Thirteen skyrgyzstan-china-border-crossing-design.jpgtudent design projects from universities across North America were honored in the 14th annual Steel Design Student Competition for the 2013-2014 academic year. Administered by the Association of Collegiate Schools of Architecture (ACSA) and sponsored by AISC, the program challenges architecture students, working individually or in teams, to explore a variety of design issues related to the use of steel in design and construction. A total of $14,000 in cash prizes was awarded to the winning students and their faculty sponsors.

 

Students submitted designs in two categories that required steel to be used as the primary structural material and with special emphasis placed on innovation in steel design.

interject-design.jpgThis year’s Category I competition, titled “Border-Crossing Station,” challenged students to design a border-crossing station sited on a boundary between two countries. (Steel offers great benefits in this endeavor, as it allows for longer spans and more creativity.)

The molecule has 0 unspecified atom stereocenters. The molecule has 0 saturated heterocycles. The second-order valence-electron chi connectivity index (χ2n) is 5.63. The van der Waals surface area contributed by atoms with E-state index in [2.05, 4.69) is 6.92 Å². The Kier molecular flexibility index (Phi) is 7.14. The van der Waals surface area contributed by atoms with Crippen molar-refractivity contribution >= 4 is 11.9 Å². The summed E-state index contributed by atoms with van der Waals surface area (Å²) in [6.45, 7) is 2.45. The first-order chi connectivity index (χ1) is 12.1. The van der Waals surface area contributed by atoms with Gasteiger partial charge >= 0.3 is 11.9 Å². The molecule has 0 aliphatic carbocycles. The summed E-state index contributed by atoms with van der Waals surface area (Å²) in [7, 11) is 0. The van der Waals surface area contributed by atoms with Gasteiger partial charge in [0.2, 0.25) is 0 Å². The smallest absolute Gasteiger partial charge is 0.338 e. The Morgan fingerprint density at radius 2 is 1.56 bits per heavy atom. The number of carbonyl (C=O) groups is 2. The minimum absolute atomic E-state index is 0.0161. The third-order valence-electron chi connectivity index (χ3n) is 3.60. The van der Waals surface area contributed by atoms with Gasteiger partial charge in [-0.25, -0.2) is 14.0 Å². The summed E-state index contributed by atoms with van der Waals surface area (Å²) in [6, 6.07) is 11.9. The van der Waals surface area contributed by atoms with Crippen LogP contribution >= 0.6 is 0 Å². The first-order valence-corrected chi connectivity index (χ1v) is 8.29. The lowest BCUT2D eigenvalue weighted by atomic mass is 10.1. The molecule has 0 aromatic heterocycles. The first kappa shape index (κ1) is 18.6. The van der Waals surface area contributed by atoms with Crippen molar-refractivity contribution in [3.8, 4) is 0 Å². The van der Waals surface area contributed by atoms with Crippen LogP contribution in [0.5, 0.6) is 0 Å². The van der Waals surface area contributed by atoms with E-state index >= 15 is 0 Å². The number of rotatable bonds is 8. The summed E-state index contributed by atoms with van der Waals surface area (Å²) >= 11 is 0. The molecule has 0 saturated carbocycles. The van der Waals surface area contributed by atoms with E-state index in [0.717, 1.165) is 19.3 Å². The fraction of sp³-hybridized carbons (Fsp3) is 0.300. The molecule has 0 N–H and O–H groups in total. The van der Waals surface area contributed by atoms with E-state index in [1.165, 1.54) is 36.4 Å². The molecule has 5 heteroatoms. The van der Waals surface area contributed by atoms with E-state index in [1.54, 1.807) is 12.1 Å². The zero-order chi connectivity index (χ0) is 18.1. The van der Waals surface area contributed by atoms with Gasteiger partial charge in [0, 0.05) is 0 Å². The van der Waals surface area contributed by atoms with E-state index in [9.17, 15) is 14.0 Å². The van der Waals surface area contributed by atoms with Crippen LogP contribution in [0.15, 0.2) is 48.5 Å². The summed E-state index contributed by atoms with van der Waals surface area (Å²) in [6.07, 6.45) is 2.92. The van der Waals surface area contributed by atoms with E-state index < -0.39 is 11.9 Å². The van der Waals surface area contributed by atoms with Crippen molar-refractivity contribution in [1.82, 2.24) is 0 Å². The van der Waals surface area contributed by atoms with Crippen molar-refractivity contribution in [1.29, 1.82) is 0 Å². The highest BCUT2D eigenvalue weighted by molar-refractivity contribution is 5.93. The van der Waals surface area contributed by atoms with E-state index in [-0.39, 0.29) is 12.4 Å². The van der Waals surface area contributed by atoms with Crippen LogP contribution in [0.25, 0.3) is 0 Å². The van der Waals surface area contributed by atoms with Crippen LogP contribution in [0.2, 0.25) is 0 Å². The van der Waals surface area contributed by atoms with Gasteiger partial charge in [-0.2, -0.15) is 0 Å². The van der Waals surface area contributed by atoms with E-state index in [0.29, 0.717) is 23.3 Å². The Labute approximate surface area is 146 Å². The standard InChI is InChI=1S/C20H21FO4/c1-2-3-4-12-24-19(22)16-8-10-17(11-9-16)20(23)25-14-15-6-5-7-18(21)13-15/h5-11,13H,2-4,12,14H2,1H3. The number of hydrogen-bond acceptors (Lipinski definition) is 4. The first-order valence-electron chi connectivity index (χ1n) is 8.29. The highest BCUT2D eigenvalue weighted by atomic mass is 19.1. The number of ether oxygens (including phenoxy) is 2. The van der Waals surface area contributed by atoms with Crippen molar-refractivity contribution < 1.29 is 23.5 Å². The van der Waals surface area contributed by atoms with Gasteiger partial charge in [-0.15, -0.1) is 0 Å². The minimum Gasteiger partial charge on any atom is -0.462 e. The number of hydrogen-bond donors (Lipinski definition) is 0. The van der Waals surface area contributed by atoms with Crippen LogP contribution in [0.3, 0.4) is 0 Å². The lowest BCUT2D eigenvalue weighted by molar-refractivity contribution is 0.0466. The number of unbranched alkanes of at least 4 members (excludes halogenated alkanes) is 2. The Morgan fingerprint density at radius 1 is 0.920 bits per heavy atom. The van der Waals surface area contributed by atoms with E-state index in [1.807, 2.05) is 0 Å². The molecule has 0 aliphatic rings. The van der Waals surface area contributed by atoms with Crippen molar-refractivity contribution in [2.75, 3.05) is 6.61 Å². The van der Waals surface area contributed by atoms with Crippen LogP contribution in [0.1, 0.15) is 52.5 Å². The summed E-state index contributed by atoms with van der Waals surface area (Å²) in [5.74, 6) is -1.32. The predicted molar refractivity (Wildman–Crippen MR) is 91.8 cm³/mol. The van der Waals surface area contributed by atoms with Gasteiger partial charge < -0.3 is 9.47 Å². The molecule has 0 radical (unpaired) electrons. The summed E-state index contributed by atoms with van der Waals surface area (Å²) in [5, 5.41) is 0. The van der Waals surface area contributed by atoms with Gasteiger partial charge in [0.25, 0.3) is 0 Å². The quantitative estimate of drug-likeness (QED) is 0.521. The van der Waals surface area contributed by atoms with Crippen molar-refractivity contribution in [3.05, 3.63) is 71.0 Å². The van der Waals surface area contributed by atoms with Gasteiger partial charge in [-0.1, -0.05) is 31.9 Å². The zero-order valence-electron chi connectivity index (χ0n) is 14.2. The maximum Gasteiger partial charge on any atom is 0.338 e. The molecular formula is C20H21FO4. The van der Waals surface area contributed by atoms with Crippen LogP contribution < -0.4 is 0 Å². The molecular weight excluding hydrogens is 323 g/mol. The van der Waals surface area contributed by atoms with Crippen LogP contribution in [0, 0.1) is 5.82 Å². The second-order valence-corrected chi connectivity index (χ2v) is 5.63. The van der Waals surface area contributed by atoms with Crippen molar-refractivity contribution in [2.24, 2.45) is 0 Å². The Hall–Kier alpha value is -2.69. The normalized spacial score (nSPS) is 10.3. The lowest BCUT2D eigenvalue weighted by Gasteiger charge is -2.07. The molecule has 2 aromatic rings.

Two projects received top honors in this category: “Kygyzstan-China Border Crossing,” designed by Donovan Dunkley, Vail Nuguid and Alexia Sanchez from City College of New York; and “Interjection,” designed by Kyle Marren from Ryerson University.

 

Category II was the open submission design option and permitted the greatest amount of flexibility. First place in this category went to “Searching for Daylight in a Diagonal Urban Grid,” designed by Zahra Hosseinabadi from North Carolina State University.

 

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For more information about the competition and to view the complete list of winners and their steel designs, see AISC’s announcement.

 

Next year, the competition celebrates its 15th anniversary. The full competition program for the 2014-2015 academic year is now

available at www.acsa-arch.org/programs-events/compet
itions/2014-2015-steel
.

 

 

 

 

 

 

 

 

 


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Vote for Your Favorite Structural Steel Sculpture